URN: urn:nbn:se:su:diva-84197ISBN: 978-91-7447-622-4 (print)OAI: oai:DiVA.org:su-84197DiVA: diva2:578765
Public defence
2013-02-15, Nordenskiöldsalen, Geovetenskapens hus, Svante Arrhenius väg 12, Stockholm, 13:00 (English)
Opponent
Supervisors
Funder
Formas, 2007-1433
Available from: 2013-01-24 Created: 2012-12-18 Last updated: 2014-01-31Bibliographically approved
List of papers
1. Evaluation of different downscaling techniques for hydrological climate-change impact studies at the catchment scale
Open this publication in new window or tab >>Evaluation of different downscaling techniques for hydrological climate-change impact studies at the catchment scale
2011 (English)In: Climate Dynamics, ISSN 0930-7575, E-ISSN 1432-0894, Vol. 37, no 9-10, 2087-2105 p.Article in journal (Refereed) Published
Abstract [en]

Hydrological modeling for climate-change impact assessment implies using meteorological variables simulated by global climate models (GCMs). Due to mismatching scales, coarse-resolution GCM output cannot be used directly for hydrological impact studies but rather needs to be downscaled. In this study, we investigated the variability of seasonal streamflow and flood-peak projections caused by the use of three statistical approaches to downscale precipitation from two GCMs for a meso-scale catchment in southeastern Sweden: (1) an analog method (AM), (2) a multi-objective fuzzy-rule-based classification (MOFRBC) and (3) the Statistical DownScaling Model (SDSM). The obtained higher-resolution precipitation values were then used to simulate daily streamflow for a control period (1961-1990) and for two future emission scenarios (2071-2100) with the precipitation-streamflow model HBV. The choice of downscaled precipitation time series had a major impact on the streamflow simulations, which was directly related to the ability of the downscaling approaches to reproduce observed precipitation. Although SDSM was considered to be most suitable for downscaling precipitation in the studied river basin, we highlighted the importance of an ensemble approach. The climate and streamflow change signals indicated that the current flow regime with a snowmelt-driven spring flood in April will likely change to a flow regime that is rather dominated by large winter streamflows. Spring flood events are expected to decrease considerably and occur earlier, whereas autumn flood peaks are projected to increase slightly. The simulations demonstrated that projections of future streamflow regimes are highly variable and can even partly point towards different directions.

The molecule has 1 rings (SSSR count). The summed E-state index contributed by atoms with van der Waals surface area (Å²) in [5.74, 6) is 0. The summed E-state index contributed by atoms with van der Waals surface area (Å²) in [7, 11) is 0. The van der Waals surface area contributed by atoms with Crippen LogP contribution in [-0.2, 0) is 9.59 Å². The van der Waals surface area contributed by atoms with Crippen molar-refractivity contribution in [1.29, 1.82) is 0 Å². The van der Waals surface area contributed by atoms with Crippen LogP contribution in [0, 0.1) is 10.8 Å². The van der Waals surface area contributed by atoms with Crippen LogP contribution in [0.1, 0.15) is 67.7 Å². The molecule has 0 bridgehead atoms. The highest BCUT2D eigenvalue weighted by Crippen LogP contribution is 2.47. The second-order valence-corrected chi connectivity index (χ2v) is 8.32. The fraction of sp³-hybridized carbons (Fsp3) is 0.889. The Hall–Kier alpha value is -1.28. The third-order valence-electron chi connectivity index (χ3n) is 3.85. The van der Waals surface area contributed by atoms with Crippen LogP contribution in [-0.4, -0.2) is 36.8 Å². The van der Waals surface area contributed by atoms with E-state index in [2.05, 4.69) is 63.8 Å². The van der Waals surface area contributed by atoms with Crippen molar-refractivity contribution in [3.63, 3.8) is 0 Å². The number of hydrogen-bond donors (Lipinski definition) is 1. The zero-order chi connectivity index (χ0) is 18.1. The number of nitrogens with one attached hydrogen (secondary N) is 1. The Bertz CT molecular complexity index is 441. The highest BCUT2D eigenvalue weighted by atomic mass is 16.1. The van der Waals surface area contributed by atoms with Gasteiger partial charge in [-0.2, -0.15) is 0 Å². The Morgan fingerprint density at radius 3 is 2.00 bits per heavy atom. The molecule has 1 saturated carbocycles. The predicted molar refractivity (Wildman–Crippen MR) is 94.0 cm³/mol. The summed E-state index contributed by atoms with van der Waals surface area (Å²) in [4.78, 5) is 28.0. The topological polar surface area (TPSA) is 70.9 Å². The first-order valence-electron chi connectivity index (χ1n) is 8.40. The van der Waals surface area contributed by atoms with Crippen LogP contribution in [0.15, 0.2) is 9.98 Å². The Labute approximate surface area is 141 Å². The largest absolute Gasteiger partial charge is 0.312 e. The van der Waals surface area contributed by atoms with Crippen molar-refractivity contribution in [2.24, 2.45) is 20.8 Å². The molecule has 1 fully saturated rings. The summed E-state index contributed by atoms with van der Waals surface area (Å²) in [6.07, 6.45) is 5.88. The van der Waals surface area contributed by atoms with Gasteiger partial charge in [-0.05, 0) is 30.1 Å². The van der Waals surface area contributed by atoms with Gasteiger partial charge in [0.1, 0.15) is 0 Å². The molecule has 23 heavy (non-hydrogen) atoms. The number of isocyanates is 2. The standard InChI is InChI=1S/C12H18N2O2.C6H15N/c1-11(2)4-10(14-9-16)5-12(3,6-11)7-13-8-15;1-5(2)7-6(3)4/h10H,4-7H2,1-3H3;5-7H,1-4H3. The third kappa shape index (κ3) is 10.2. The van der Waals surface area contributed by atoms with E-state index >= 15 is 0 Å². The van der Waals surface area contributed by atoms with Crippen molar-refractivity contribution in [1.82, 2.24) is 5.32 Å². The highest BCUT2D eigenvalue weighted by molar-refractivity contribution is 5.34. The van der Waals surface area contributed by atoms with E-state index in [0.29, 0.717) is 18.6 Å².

Keyword
gcm, statistical downscaling, hydrological impact modeling, precipitation, temperature, streamflow, hbv, climate change, sweden, atmospheric circulation patterns, change scenarios, central sweden, daily precipitation, analog method, runoff model, gcm output, uncertainty, predictions, calibration